Fresh ground pepper
1 cup sauerkraut
¾ cup sour cream

Heat oil in large saucepan. Fry up onion, capsicum, potato and paprika for about 10-15 minutes, stirring frequently. Add garlic and flour and stir another minute. Add tempeh, tomato and mushrooms. Simmer about 15 minutes, stirring frequently. Add water, pepper, sauerkraut and simmer another 15 minutes. Stir in sour cream just before serving.

Pierogi filled with Cabbage, Walnuts and Blue Cheese
(serves approx 6 – I had some filling left over)

Pierogi dough
(from Will’s ex)

2 eggs
1½ melted butter
½ tsp salt
¾ tsp active yeast granules
⅛ cup warm water
½ cup sour cream (I used lite)
¾ tsp sugar
2 cups bread flour

Dissolve yeast in warm water and leave 10 minutes. Meanwhile beat eggs with melted butter in a large bowl. (The recipe says it should get thick and fluffy – I used a whisk, then I used electric beaters and it was still thin and watery so I gave up on that.)

Add yeast to egg mixture. Beat in sour cream and sugar. Stir in flour, 1 cup at a time. The dough should be firm but not stiff. Turn out onto floured surface and knead 3 minutes til it is smooth and soft. Place dough in greased bowl and cover with clingwrap. Place in a warm area and let rise til doubled – this should be 1½ - 2 hours.

The recipe said it would make about 16 so I cut the dough into sixteen pieces and rolled each out into a circle. The recipe directs to roll the dough out to ⅜ inch thickness and cut into 3 inch circles. Place a spoonful of the filling on each circle. Dampen the edges, fold dough over the mixture and seal. I find it hard to seal the dough and when it cooked it did not have seemed to have worked despite using water to dampen it and then pinching it together.

Place on a baking tray (I used baking paper to line it) and bake at 350ºF for 20 -35 minutes. Mine were golden brown after 20 minutes.

Cabbage, Blue Cheese and Walnut Filling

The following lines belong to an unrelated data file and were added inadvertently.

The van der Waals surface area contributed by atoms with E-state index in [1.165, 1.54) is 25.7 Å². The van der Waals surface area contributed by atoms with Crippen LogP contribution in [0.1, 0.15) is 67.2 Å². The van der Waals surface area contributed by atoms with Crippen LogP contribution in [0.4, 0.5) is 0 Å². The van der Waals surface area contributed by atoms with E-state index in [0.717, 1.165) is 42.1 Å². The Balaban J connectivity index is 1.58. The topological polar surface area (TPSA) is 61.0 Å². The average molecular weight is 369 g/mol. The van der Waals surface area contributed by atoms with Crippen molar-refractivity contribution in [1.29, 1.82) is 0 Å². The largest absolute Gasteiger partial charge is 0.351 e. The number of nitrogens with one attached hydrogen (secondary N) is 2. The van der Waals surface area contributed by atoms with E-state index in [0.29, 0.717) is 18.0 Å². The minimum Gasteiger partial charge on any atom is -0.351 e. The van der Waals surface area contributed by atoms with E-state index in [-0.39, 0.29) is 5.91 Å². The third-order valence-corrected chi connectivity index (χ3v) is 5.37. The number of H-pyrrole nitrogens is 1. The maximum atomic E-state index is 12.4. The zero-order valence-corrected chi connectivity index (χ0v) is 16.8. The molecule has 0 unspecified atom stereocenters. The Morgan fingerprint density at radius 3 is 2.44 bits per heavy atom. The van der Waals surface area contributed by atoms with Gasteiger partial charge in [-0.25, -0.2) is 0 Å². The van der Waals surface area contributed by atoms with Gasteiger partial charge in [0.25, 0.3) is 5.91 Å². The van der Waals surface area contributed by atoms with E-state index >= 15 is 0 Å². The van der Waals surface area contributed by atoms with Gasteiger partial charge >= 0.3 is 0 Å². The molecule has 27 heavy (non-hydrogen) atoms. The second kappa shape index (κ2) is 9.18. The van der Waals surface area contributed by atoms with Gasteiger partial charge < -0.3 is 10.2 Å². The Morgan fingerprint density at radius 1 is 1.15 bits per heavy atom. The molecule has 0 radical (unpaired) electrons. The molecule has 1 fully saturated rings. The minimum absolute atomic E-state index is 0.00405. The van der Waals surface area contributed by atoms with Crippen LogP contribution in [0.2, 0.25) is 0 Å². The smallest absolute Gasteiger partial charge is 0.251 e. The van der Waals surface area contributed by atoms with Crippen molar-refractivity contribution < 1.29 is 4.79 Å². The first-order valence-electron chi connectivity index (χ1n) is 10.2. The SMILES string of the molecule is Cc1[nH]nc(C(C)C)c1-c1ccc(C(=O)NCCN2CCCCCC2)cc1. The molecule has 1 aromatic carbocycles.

(adapted from South West Vegetarian by S Pyles and CN Potter)

½ head savoy cabbage (or red cabbage), finely chopped
½ red onion, finely chopped
1 red chilli, finely chopped
1 tbsp wholegrain mustard
1 tsp prepared horseradish (optional – I didn’t use)
Pinch each of cinnamon and allspice
1 cup cider vinegar
½ cup sugar (or a little less)
½ tsp salt
100g blue cheese, crumbled
¼ cup chopped walnuts (they say toasted which might help the flavour come out)

Put all ingredients (except cheese and walnuts) in a large saucepan. Boil and bring to simmer. Simmer uncovered about an hour, or til cabbage is tender. Cool (if you have time) and drain. Add cheese and walnuts and stir through.

On the Stereo:
Must I Paint You a Picture: the Essential Billy Bragg: Billy Bragg

5 comments:

  1. Pierogi from scratch? You rock, Johanna. I had home made once and could never bring myself to buy those galumphs in the cold case again.

    BTW, I just got back from the grocery with a bunch of broccolini, a sweet baby broccoli. It is different than bitter broccoli rabe (rapini), but I couldn't tell you the species just yet - something to blog about if we don't down it before photos.

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  2. Mmmmm... pierogi. I fell in love with these last year at Borsch, Vodka and Tears. I am going to bookmark this recipe in the hope that I'll be inspired to make my own!

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  3. This sounds really nice. I love all type of pastries, so this will be on my to-try-list! :)

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  4. Sound fantastic Johanna. These long weekends of cooking in cooler weather are lots of fun.

    I've got some red cabbage and am going to have a go at making these dumplings. Love lue cheese...Don't you love that smoked paprika? Mixed with ground cumin, some olive oil and a sqeeze of lemon it makes the most beautiful dressing for chickpeas and coriander.

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  5. Susan, I had this recipe for about 10 years before I tried the dough - must try it some time with the sauerkraut - maybe in another 10 years. Thanks for checking about broccolini - will look out for broccoli rabe but suspect we don't have it.

    Cindy - thanks for pointing me in the direction of Borsch, Vodka and Tears. Will keep it in mind. I love the chance to have dumplings.

    Anh, lucy and cindy - good luck with the recipe - give yourself lots of time and a big appetite and I am sure you will enjoy.

    thanks for the suggestion lucy, I bought the smoked paprika but then felt a bit unsure about using it so your idea is most welcome.